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**Effective of Some Mathematical Functions to Image Compression**

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Abstract In This Study we Introduce the Effective of some Mathematical Transformations such as Fourier Transformation and its variants, as well as Wavelet Transformations, to Image Compression. Digital images contain large amount of information that need evolving effective techniques for storing and transmitting the ever increasing volumes of data. Image compression addresses the problem by reducing the amount of data required to represent a digital image.

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The discrete cosine transform (DCT) and the discrete wavelet transform (DWT) are techniques for converting a signal into elementary frequency components. They are widely used in image compression. These functions illustrate the power of Mathematics in the image compression. In this work, a comparison study between discrete wavelet transform and discrete cosine transform is introduced. Our results show that the discrete wavelet transform gives better performance than the discrete cosine transform in terms of peak signal to noise ratio as a quality measure.

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Introduction In the modern digital age, computer storage technology continues at a rapid pace, a means for reducing the storage requirements of an image is still needed in most situations. In images, The common characteristic of most of the images is that, the neighboring pixels are correlated, and image contains redundant information. Therefore the most important task in image compression is to find a less correlated representation of the image. The fundamental component of image compression is reduction of redundancy and irrelevancy. Redundancy reduction aims at removing duplication from image, and irrelevancy reduction omits parts of the signal that will not be noticed by Human Visual System (HVS).

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There are various methods of compressing still Images, one of these methods is a transform coding is one of the most popular image compression techniques, and use a reversible, linear mathematical transform. For image compression, it is desirable that the selection of transform should reduce the size of resultant data set as compared to source data set. Some mathematical transformations have been invented for the sole purpose of image compression such as, Discrete Fourier Transform (DFT), Discrete Cosine Transform (DCT), Hadamard-Haar Transform (HHT), Karhune-Loeve Transforms (KLT), Slant-Haar Transform (SHT), Walsh-Hadamard Transform (WHT), and Wavelet Transforms (WT). selection of proper transform is one of the important factors in data compression scheme.

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**DCT converts data (image pixels) into sets of frequencies**

DCT converts data (image pixels) into sets of frequencies. DCT-based image compression relies on two techniques to reduce data required to represent the image. The first is quantization of the image’s DCT coefficients; the second is entropy coding of the quantized coefficients. However, Discrete wavelet transformation (DWT) transforms discrete signal from the time domain into time frequency domain. DWT have higher decorrelation and energy compression efficiency, so DWT can provide better image quality on higher compression ratios, and have some properties which makes it better choice for image compression than DCT.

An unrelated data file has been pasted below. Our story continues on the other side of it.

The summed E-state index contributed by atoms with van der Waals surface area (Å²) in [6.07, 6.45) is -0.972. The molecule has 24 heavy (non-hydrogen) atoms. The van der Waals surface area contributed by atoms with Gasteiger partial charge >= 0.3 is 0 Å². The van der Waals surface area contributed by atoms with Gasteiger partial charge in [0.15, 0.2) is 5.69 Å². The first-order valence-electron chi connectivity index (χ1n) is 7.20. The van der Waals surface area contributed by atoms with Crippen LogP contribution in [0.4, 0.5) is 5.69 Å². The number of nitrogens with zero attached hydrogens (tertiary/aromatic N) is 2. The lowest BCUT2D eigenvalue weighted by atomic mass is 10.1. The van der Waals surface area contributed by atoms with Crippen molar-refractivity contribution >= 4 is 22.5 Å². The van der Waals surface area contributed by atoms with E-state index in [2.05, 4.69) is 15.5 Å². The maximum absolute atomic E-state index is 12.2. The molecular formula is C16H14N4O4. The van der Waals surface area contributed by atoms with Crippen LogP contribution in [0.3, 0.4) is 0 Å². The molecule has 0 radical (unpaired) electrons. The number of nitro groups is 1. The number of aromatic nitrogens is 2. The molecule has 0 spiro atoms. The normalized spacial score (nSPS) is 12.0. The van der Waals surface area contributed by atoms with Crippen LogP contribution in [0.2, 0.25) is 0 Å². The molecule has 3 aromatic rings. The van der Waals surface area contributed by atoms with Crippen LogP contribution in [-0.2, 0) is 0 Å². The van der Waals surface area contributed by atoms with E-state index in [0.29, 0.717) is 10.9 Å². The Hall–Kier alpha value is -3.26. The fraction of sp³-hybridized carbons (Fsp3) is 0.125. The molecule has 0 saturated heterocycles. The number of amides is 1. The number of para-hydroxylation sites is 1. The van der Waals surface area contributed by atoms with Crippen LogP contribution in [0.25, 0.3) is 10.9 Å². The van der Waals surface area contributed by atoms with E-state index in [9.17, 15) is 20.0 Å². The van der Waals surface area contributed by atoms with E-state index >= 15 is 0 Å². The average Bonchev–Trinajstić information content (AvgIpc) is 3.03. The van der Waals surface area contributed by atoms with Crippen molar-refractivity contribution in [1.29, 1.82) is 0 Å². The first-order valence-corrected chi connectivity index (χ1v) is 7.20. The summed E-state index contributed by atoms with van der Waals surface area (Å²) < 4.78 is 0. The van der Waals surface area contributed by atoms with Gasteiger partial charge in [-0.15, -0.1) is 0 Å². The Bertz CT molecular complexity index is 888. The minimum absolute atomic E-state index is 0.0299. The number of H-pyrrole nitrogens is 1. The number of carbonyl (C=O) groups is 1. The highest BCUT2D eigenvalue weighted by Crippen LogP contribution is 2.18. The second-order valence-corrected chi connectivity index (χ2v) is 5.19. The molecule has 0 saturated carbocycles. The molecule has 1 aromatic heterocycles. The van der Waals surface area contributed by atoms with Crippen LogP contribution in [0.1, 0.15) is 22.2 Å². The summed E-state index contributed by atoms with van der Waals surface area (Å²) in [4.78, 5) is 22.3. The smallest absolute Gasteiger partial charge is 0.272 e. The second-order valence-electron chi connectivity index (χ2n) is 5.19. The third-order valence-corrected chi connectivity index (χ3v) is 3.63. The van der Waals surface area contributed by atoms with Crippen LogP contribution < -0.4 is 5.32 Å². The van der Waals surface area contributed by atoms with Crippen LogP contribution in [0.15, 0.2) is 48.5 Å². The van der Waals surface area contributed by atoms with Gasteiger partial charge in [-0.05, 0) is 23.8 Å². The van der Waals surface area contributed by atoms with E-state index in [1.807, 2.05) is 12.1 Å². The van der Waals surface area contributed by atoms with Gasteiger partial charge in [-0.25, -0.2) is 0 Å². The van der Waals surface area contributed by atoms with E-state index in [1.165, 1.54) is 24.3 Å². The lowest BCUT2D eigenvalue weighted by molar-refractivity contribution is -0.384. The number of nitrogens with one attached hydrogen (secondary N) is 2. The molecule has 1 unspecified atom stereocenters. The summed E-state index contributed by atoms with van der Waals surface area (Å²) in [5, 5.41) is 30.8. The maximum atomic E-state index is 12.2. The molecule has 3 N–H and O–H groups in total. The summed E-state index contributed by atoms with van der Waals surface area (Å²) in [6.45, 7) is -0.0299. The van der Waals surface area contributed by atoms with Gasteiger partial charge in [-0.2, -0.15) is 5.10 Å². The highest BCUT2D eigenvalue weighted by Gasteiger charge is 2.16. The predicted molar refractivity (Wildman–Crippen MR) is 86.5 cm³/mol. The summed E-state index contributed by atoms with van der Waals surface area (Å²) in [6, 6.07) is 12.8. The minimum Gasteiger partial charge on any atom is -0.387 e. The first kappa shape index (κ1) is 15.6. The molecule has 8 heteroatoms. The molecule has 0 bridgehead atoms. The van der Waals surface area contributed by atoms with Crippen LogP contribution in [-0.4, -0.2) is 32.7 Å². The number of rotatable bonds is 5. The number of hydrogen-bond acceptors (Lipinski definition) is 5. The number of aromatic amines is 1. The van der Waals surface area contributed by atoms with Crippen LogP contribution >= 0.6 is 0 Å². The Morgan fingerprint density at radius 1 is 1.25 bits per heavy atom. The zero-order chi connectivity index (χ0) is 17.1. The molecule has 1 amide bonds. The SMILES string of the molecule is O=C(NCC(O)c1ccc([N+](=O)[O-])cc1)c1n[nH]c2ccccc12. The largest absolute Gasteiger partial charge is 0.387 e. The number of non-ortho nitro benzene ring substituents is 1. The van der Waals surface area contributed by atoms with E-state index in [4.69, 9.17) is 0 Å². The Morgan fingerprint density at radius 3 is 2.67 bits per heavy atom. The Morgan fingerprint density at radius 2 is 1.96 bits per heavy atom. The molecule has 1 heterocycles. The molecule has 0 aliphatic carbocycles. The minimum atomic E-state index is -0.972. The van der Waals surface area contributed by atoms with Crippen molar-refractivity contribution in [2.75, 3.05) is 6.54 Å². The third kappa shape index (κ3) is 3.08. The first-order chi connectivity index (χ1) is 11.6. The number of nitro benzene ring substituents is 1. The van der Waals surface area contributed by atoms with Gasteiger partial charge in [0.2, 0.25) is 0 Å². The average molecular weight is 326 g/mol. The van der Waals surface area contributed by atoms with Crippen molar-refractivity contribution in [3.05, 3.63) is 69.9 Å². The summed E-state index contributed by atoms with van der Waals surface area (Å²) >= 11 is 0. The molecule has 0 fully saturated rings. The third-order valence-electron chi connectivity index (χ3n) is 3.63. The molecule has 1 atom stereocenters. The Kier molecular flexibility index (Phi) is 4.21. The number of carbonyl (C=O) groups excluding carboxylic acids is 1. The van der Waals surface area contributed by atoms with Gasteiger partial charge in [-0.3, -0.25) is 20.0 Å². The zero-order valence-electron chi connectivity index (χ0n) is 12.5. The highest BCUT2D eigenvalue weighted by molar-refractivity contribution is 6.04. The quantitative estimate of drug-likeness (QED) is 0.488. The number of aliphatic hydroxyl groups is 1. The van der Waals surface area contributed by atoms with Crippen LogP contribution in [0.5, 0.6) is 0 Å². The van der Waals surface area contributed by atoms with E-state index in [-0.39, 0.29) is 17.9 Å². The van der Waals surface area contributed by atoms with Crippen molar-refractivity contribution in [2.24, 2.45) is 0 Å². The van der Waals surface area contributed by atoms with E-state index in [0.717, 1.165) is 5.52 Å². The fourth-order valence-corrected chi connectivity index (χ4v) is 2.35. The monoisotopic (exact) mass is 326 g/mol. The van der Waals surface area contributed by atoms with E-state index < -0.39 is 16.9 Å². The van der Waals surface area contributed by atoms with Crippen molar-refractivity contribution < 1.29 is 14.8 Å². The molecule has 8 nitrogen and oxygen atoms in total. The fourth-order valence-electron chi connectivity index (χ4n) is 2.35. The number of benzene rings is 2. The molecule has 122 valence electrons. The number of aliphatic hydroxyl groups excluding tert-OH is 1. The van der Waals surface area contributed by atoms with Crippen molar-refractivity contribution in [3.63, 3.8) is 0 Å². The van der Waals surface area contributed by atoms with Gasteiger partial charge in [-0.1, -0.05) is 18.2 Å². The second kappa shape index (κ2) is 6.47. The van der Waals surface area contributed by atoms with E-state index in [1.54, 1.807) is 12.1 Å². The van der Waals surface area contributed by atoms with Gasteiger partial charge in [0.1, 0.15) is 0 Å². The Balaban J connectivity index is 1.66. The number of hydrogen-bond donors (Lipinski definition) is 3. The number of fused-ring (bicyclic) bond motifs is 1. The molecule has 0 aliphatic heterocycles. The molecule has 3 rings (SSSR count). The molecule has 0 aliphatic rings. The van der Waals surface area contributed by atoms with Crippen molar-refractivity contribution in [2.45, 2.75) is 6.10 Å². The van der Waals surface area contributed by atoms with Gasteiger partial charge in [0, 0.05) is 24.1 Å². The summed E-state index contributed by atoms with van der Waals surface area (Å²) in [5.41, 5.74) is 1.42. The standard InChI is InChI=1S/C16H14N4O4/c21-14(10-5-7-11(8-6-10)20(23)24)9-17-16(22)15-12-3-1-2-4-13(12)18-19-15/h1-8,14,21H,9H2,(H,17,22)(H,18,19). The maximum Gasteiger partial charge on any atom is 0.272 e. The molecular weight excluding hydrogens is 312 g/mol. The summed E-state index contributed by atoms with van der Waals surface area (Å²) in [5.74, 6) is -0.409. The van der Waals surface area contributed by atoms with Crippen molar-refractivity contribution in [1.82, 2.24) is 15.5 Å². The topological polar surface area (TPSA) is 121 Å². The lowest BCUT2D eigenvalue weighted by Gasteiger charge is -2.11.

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**Discrete cosine transform (DCT)**

The discrete cosine transforms (DCT) is a technique for converting a signal into elementary frequency components. It represents an image as a sum of sinusoids of varying magnitudes and frequencies. The DCT has the property that, for a typical image, most of the visually significant information about the image is concentrated in just a few coefficients of the DCT. For this reason, the DCT is often used in image compression applications. For compression, the input image is first divided into blocks, and the 2D – DCT is computed for each block. The DCT coefficients are then quantized, coded and transmitted.

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**The 1D – DCT is given by: Where is DCT of The inverse transform**

of 1D – DCT is given by: For

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**The 2D – DCT is a direct extension of the 1 – D case and is given by:**

For u,v = 0,1,2,…..,N-1. and α (u) and α (v) are defined as: To reconstruct the image, receiver decodes the quantized DCT coefficients, computes the inverse 2D – DCT of each block, and then puts the blocks back together into a single image. The inverse transform is defined as: For x, y = 0,1,2,….,N-1.

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**Discrete Wavelet Transforms (DWT)**

This transforms illustrate the power of Mathematics in image compression field. Image compression is one of the most important applications of wavelets. Wavelets are mathematical functions that satisfy certain properties and can be used to transform one function representation into another. Wavelet transform decomposes an image into a set of band limited components which can be reassembled to reconstruct the original image without error. Wavelet transform (WT) represents an image as a sum of wavelet functions (wavelets) with different locations and scales. any decomposition of an image into wavelets involves a pair of waveforms: one to represent the high frequencies corresponding to the detailed parts of an image (wavelet function ψ) and one for the low frequencies or smooth parts of an image (scaling function Ф) .